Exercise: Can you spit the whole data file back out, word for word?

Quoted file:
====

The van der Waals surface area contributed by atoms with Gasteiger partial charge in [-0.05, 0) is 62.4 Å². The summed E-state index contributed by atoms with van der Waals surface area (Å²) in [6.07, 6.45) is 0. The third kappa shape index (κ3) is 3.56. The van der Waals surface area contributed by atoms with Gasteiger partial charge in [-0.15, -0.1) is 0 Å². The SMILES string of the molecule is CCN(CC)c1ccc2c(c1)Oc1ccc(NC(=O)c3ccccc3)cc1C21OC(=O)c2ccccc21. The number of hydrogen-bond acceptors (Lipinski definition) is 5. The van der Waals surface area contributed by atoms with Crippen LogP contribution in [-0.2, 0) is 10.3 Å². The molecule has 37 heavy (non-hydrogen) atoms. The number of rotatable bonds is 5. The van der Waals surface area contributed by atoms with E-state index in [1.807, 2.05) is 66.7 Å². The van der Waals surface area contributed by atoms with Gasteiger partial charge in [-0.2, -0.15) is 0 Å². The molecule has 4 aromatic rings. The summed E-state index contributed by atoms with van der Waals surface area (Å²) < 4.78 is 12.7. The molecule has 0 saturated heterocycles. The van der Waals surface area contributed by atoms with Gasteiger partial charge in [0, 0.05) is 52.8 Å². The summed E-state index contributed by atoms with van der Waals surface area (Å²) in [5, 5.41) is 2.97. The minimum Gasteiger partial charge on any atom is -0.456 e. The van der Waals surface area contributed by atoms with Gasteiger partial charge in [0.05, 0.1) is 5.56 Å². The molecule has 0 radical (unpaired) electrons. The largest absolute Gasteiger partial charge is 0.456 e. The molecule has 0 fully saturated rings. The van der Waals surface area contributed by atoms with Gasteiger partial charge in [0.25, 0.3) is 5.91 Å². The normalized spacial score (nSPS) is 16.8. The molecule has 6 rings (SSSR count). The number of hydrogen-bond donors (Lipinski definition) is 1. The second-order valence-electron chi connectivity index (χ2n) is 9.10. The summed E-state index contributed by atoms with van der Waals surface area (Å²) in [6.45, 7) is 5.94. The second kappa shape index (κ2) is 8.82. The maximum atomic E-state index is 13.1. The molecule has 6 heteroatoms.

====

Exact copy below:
The van der Waals surface area contributed by atoms with Gasteiger partial charge in [-0.05, 0) is 62.4 Å². The summed E-state index contributed by atoms with van der Waals surface area (Å²) in [6.07, 6.45) is 0. The third kappa shape index (κ3) is 3.56. The van der Waals surface area contributed by atoms with Gasteiger partial charge in [-0.15, -0.1) is 0 Å². The SMILES string of the molecule is CCN(CC)c1ccc2c(c1)Oc1ccc(NC(=O)c3ccccc3)cc1C21OC(=O)c2ccccc21. The number of hydrogen-bond acceptors (Lipinski definition) is 5. The van der Waals surface area contributed by atoms with Crippen LogP contribution in [-0.2, 0) is 10.3 Å². The molecule has 37 heavy (non-hydrogen) atoms. The number of rotatable bonds is 5. The van der Waals surface area contributed by atoms with E-state index in [1.807, 2.05) is 66.7 Å². The van der Waals surface area contributed by atoms with Gasteiger partial charge in [-0.2, -0.15) is 0 Å². The molecule has 4 aromatic rings. The summed E-state index contributed by atoms with van der Waals surface area (Å²) < 4.78 is 12.7. The molecule has 0 saturated heterocycles. The van der Waals surface area contributed by atoms with Gasteiger partial charge in [0, 0.05) is 52.8 Å². The summed E-state index contributed by atoms with van der Waals surface area (Å²) in [5, 5.41) is 2.97. The minimum Gasteiger partial charge on any atom is -0.456 e. The van der Waals surface area contributed by atoms with Gasteiger partial charge in [0.05, 0.1) is 5.56 Å². The molecule has 0 radical (unpaired) electrons. The largest absolute Gasteiger partial charge is 0.456 e. The molecule has 0 fully saturated rings. The van der Waals surface area contributed by atoms with Gasteiger partial charge in [0.25, 0.3) is 5.91 Å². The normalized spacial score (nSPS) is 16.8. The molecule has 6 rings (SSSR count). The number of hydrogen-bond donors (Lipinski definition) is 1. The second-order valence-electron chi connectivity index (χ2n) is 9.10. The summed E-state index contributed by atoms with van der Waals surface area (Å²) in [6.45, 7) is 5.94. The second kappa shape index (κ2) is 8.82. The maximum atomic E-state index is 13.1. The molecule has 6 heteroatoms.